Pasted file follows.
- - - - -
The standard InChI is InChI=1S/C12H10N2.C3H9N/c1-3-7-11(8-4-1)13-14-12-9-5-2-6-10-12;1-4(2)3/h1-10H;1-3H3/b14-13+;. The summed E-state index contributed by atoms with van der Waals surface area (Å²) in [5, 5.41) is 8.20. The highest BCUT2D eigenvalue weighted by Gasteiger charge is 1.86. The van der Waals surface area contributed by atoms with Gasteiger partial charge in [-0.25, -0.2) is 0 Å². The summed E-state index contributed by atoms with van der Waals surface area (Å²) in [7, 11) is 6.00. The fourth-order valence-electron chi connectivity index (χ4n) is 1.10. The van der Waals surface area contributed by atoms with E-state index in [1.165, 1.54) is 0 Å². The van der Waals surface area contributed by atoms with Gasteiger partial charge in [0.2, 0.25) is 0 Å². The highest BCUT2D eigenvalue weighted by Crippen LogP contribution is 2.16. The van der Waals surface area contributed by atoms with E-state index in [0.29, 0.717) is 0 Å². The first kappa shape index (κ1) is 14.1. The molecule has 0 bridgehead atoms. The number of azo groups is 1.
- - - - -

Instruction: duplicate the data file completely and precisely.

The standard InChI is InChI=1S/C12H10N2.C3H9N/c1-3-7-11(8-4-1)13-14-12-9-5-2-6-10-12;1-4(2)3/h1-10H;1-3H3/b14-13+;. The summed E-state index contributed by atoms with van der Waals surface area (Å²) in [5, 5.41) is 8.20. The highest BCUT2D eigenvalue weighted by Gasteiger charge is 1.86. The van der Waals surface area contributed by atoms with Gasteiger partial charge in [-0.25, -0.2) is 0 Å². The summed E-state index contributed by atoms with van der Waals surface area (Å²) in [7, 11) is 6.00. The fourth-order valence-electron chi connectivity index (χ4n) is 1.10. The van der Waals surface area contributed by atoms with E-state index in [1.165, 1.54) is 0 Å². The van der Waals surface area contributed by atoms with Gasteiger partial charge in [0.2, 0.25) is 0 Å². The highest BCUT2D eigenvalue weighted by Crippen LogP contribution is 2.16. The van der Waals surface area contributed by atoms with E-state index in [0.29, 0.717) is 0 Å². The first kappa shape index (κ1) is 14.1. The molecule has 0 bridgehead atoms. The number of azo groups is 1.